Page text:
40. 40
    Suffern ACE says:

    @tmlutas – well tm, if you’d actually read your insurance plan, there is a 90 percent chance you have that coverage already.

  41. 41
    28 Percent says:

    @Suffern ACE: on the plus side, Obama’s reaction so far seems to be pretty much to play for time and let these guys do themselves in. There really isn’t a downside for us to a presidential election debate that gets reduced to the question of whether the “religious freedom” of some old men (who are most closely associated in the public mind with child rape) extends to banning contraception (which in the public mind is practically the definition of responsible behavior). The best thing that can possibly happen for Obama – apart from creating a million new jobs every month from now til November – is to have this fight stretch out all summer.

  42. 42
    Trakker says:

    Moral Concerns? I am so Fcking FED UP with the Fcking Catholic church. How DARE these silly men lecture anyone about morality??!! Why does anyone even listen to what they say anymore? After more than a century of pedophilia and cruelty to children, the most vulnerable among us, why would any sane human being still be a member of this “religion”?

    I just lost it when I read this (and probably damaged my marriage to my Catholic wife). Being an America I’m used to insanity being revered and treated as rational, but MFG, these people get tax breaks for teaching mythology, can’t they show some restraint and respect for the many non-believers who must pay more in taxes to cover the revenue these entitled purveyors of “(im)morality” are exempt from paying? Excuse me if this atheist decides he’s just fed up and has created a cross of his own making using his two upraised middle fingers. Moral, my ass!

  43. 43
    mellowjohn says:

    to steal a line from the terminator:

    Listen, and understand. Those bishops are out there. They won’t be bargained with. They won’t be reasoned with. They don’t feel pity, or remorse, or fear. And they absolutely will not stop, ever, until you are pregnant.

  44. 44
    smintheus says:

    These bishops are Vatican appointed, so they speak for the Vatican more than for the American people who had no say in their elevation.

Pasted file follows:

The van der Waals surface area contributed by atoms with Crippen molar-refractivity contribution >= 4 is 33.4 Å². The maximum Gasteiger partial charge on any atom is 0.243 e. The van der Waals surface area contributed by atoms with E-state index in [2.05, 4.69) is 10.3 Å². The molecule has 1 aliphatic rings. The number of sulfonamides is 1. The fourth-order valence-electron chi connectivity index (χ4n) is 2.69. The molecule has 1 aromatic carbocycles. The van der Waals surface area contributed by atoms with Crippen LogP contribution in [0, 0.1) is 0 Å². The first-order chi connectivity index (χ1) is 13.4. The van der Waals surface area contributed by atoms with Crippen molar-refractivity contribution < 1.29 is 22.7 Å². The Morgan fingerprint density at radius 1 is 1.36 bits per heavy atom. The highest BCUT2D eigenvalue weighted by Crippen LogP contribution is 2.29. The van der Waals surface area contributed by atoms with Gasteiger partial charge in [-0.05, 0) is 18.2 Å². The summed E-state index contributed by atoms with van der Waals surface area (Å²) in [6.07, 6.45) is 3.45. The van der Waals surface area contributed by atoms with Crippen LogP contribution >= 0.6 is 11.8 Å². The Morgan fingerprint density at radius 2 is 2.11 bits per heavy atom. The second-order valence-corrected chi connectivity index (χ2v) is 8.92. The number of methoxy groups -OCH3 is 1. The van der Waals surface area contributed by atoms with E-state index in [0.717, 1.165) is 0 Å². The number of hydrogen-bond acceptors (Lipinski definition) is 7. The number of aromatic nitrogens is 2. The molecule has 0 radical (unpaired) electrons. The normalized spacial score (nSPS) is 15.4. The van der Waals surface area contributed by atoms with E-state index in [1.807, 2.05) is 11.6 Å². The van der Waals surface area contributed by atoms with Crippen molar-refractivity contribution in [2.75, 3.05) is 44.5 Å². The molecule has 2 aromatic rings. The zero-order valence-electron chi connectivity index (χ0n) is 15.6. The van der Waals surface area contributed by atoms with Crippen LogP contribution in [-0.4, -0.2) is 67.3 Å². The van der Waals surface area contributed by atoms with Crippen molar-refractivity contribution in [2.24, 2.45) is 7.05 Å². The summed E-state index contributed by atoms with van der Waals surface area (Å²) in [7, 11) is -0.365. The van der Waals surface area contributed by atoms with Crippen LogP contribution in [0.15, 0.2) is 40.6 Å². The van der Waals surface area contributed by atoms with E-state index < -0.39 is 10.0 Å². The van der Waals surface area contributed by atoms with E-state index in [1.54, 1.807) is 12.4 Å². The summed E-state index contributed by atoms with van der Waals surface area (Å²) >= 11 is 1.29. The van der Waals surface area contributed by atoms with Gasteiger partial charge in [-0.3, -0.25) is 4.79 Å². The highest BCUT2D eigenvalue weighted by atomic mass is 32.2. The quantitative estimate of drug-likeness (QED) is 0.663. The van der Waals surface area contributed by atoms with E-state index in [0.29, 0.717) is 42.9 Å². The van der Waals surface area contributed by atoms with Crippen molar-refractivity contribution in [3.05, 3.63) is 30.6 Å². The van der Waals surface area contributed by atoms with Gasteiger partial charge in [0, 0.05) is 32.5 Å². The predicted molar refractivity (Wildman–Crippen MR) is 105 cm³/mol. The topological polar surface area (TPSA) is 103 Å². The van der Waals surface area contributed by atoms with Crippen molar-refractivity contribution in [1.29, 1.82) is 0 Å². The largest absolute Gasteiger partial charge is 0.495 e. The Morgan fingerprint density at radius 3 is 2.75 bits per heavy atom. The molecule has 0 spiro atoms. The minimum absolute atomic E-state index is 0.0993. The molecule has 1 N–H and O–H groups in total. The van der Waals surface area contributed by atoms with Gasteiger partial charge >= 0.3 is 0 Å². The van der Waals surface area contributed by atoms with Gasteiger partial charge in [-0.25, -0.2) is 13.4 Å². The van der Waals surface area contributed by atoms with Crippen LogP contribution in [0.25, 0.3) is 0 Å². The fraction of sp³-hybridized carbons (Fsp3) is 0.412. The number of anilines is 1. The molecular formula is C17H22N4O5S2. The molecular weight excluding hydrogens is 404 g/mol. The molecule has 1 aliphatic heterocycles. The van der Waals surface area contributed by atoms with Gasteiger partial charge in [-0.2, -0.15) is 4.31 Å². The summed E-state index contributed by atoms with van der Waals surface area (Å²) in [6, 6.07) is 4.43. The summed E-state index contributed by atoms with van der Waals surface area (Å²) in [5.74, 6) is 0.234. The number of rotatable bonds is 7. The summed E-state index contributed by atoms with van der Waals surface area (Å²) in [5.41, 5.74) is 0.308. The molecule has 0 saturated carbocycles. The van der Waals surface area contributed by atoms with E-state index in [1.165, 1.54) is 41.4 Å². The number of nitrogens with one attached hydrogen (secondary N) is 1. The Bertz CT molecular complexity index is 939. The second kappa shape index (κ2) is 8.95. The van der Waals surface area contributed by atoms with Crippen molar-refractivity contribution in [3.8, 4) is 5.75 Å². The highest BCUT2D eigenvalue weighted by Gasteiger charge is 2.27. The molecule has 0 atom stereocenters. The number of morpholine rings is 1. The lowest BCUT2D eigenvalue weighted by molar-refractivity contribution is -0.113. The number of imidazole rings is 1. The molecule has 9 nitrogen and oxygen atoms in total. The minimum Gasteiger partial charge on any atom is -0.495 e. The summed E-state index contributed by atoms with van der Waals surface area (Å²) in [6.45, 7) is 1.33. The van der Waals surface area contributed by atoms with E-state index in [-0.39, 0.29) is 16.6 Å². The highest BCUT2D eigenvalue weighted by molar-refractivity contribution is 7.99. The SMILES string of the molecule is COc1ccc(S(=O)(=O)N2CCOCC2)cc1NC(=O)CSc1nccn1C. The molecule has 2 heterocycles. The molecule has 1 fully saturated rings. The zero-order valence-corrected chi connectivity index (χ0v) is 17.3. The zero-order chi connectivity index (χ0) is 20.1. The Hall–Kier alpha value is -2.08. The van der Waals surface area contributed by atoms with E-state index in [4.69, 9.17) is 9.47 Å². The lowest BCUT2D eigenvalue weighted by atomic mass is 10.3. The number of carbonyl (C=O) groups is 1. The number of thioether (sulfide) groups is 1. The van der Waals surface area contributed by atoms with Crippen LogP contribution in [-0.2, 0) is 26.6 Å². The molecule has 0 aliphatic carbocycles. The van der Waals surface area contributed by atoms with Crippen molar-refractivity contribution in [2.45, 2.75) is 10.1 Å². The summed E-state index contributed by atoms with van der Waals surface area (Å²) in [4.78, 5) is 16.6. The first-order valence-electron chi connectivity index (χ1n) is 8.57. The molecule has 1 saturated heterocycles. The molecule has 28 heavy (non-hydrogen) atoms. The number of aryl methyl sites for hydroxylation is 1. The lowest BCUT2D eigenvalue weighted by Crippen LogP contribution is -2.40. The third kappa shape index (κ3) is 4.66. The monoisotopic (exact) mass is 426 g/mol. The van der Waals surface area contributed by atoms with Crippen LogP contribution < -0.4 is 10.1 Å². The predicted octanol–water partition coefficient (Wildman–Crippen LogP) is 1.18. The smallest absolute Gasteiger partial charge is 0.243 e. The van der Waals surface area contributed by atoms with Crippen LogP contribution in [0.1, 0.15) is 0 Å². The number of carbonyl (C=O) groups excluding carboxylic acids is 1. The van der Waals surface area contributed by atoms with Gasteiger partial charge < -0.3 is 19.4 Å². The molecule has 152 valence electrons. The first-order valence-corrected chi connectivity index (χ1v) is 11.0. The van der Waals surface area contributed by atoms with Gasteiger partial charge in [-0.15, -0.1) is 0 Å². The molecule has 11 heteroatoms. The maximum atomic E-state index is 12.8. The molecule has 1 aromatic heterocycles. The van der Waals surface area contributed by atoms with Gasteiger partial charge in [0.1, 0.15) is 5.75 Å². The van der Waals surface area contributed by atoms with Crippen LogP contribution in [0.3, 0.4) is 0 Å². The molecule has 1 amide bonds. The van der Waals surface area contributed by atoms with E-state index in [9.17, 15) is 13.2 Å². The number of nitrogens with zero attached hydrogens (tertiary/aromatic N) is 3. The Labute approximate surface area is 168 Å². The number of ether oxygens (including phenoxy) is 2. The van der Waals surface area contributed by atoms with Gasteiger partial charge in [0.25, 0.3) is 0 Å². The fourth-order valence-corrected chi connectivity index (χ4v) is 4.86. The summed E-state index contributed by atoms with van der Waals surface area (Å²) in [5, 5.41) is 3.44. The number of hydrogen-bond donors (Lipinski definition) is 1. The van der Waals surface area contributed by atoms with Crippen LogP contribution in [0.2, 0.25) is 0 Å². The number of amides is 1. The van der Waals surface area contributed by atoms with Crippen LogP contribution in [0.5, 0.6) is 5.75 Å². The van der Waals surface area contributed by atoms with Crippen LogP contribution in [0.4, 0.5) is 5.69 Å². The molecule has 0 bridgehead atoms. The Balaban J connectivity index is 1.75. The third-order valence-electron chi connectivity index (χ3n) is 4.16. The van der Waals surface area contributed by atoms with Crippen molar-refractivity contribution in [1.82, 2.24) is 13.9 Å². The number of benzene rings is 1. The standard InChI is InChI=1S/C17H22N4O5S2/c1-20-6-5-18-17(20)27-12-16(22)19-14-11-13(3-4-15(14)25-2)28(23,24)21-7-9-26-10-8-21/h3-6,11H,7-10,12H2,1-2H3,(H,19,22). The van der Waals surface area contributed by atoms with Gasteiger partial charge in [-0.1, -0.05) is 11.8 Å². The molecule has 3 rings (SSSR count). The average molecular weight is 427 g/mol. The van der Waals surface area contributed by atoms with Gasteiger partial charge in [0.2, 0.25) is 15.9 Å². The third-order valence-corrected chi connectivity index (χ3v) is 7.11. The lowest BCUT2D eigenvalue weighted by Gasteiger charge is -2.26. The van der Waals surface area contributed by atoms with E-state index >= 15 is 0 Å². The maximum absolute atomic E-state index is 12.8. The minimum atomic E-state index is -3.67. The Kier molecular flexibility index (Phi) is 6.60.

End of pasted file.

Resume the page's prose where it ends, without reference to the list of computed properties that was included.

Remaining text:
45. 45
    Belafon (formerly anonevent) says:

    @28 Percent: Because the market has failed to take care of a lot of things, in particular the rights of people not to be treated like slaves or incubators.

  46. 46
    lizzy says:

    You only have to read as far as the phrase “key stakeholders” in their statement to know that the bishops won’t be satisfied. As guardians of a sexist religious doctrine and as managers of a nationwide heathcare and social services enterprise, they have a special interest in controlling the terms of the ACA. The same is true for other conservative denominations who run large hospitals and charitable organizations. This issue is going to drag on as long as Obama attempts to compromise with people who (a) would deny women’s rights and (b) have a significant financial interest in the healthcare industry.

  47. 47
    Villago Delenda Est says:

    @c u n d gulag:

    For that matter, where do the Rabbis come down on this critical issue? Let’s check in with some Buddhist monks and Brahmans while we’re at it? I mean, let’s pile on the “moral concern” from as many quarters as possible!

    Surely we can find some Aztec priest to toss a still beating heart into the discussion!

  48. 48
    Emma says:

    @lizzy: Oh be quiet already. WE WON. There was no compromise. To a large number of independent voters who believed that Bishops’ concerns were about religious freedom, they have been revealed as frauds who are out to control a woman’s uterus. AND women’s health issues have been placed front and center in the national agenda.

    I know, I know. He should have smote the Bishops with rhetoric even if he lost the fight.